It was a linguistic maneuver that had possibly never been tried before in the history of real estate: tell the straight truth about the property, no varnishing, no slathering with adjectives like "stunning". Just tell it like it is. One brave firm of real estate agents, Scott & Stapleton in England, tried it as a way of getting rid of a run-down apartment in Leigh-on-Sea, Essex. The manager, Rob Kahl, wrote the copy:
Not for the faint hearted this first floor flat is being sold as seen, rubbish and all!
Having recently just had to evict some charming (not) tenants the vendors of this property have had enough and can't even face setting foot in what used to be their sweet and charming home.
I can't flower this one up or use my normal estate agent jargon to make this sound any better.
The property is full of rubbish, there is mould on the walls and I think there may even be some fleas there to keep me company when I carry out the viewings.
To conclude, the advertisement advised those viewing the property to "wipe your feet on the way out".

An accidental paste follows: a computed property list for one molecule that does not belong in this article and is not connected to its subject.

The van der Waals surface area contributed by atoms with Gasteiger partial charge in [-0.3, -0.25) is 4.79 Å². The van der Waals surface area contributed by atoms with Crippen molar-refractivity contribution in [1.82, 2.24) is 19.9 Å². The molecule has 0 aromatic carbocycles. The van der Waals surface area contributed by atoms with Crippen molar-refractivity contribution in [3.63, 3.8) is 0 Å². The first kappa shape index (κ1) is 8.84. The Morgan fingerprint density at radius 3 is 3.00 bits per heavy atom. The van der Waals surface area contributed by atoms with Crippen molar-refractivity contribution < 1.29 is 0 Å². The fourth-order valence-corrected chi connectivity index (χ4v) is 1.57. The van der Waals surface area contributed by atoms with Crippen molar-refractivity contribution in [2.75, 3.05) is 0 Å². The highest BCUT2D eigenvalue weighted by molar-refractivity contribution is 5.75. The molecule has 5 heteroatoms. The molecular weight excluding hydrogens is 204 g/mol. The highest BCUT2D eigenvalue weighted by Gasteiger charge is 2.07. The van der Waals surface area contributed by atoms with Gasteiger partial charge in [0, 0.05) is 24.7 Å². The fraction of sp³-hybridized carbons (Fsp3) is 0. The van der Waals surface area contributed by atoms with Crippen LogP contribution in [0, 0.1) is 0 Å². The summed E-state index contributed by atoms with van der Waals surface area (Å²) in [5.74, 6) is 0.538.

And believe it or not, truth was rewarded. The garbage dump in question was on the market for $180,000; and it sold within three days for over $212,000.
So there it is: an entirely new linguistic strategy for obtaining desired outcomes. Tell the truth!
[Update: OK, OK, I'm kidding about never before. There's nothing new under the sun. One email correspondent points me to this page about Roy Brooks, who specialized in such descriptions of run-down properties. He was known as "the honest estate agent", suggesting he was unique, but of course it would be highly improbable that he was never imitated. "Do not be misled by the trim exterior of this modest period res with its dirty broken windows," he once wrote; "all is not well with the inside. The decor of the nine rooms, some of which hangs inelegantly from the walls, is revolting. Not entirely devoid of plumbing, there is a pathetic kitchen and one cold tap. No bathroom, of course, but Chelsea has excellent public baths. Rain sadly drips through the ceiling on to the oilcloth. The pock-marked basement floor indicates a thriving community of woodworm, otherwise there is not much wrong with the property… Sacrifice £6,750." There are many other such examples. My thanks to Mark Etherton for the link. A collection of his advertisements called Brothel in Pimlico can be obtained on Amazon.